It's hard to know which mistake about "Cab Calloway's Cotton Club Revisited" is greater--the format or the location. Billed as a revue, it is really a variety show waiting for the rebirth of Ed Sullivan. But even that laborious and unimaginative structure might be more propitiously housed in a nightclub rather than the Terrace Theater.

The Terrace is a lovely purple theater, but in a nightclub's ambiance, warmed by cocktails and good-time elegance, the show's shortcomings of offensive jokes, uninteresting dancing and labored singing might not be so palpable. All the performers seem like nice people, lost on a stage where they cannot engage comfortably in banter with the audience and trapped in a production that only requires them to haul out their old routines and dust them off.

The connection with the Cotton Club, a legendary Harlem nightclub that flourished in the 1920s and '30s, seems to be limited to the presence of Cab Calloway, who performed there. Calloway, resplendent in white tails, is now 75 and seems determined to demonstrate his unflagging energy to an almost frightening degree. The high point of the evening, however, was his favorite, "Minnie the Moocher," a great old song that he must have sung 80 zillion times. But why he chose to take "September Song," one of the most beautiful ballads ever penned by human hands, and hype the tempo to the level of a marching band is a mystery too distressing to dwell on.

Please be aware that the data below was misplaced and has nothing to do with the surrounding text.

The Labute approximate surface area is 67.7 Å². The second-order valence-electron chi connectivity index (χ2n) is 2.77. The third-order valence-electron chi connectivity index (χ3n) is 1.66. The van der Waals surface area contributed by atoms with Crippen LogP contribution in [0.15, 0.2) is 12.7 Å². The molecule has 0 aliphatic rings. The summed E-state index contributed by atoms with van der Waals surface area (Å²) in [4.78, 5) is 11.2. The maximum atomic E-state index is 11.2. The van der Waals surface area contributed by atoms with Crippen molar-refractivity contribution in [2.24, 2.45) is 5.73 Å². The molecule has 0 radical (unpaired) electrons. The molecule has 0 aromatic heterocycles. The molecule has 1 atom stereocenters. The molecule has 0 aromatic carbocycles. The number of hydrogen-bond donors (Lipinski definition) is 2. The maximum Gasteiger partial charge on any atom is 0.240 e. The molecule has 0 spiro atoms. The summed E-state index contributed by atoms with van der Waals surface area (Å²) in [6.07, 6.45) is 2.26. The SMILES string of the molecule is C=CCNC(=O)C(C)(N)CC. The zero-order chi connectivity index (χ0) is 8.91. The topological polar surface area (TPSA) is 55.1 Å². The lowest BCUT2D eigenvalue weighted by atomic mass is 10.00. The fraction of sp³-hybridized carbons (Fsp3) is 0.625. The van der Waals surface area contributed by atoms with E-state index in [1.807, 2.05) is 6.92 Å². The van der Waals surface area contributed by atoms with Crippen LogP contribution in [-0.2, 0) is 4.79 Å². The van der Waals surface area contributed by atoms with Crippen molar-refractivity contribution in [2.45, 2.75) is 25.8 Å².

Timmie Rogers, a cheerful comic who announced that in June he will have spent 52 years in show business, delivered a string of wife, mother-in-law, Sammy Davis Jr. and gay jokes that managed to offend without amusing. With each joke, another mothball fell. Cynthia White, the singer, looked smashing in a slinky dress and feather boa, and wore an interesting pair of shoes with the spike heel under the arch. She sang a Fats Waller medley with some flair.

There is a dancing team made up of Al Minns and Sugar Sullivan, who have been dancing for 50 years and still can. They were mirrored by a younger, flashier pair that was not identified in the program. Bunny Briggs, a jazz tap dancer, has a subtle style that concentrates on the sound of the tap rather than the pyrotechnics in the rest of the body.

These performers, who have been loyally trooping for most of their lives, were not well served by opening night technical gaffes that included audible backstage talking, missed light cues and an announcer who seemed unfamiliar with his script. But, surely, they all will survive this and find a better showcase for their talents.

"Cab Calloway's Cotton Club Revisited," produced by Jerry Kravat Entertainment. With Cab Calloway, the Hi-De-Ho Orchestra, Al Minns and Sugar Sullivan, Bunny Briggs, Cynthia White and Timmie Rogers.

At the Terrace Theater through May 8.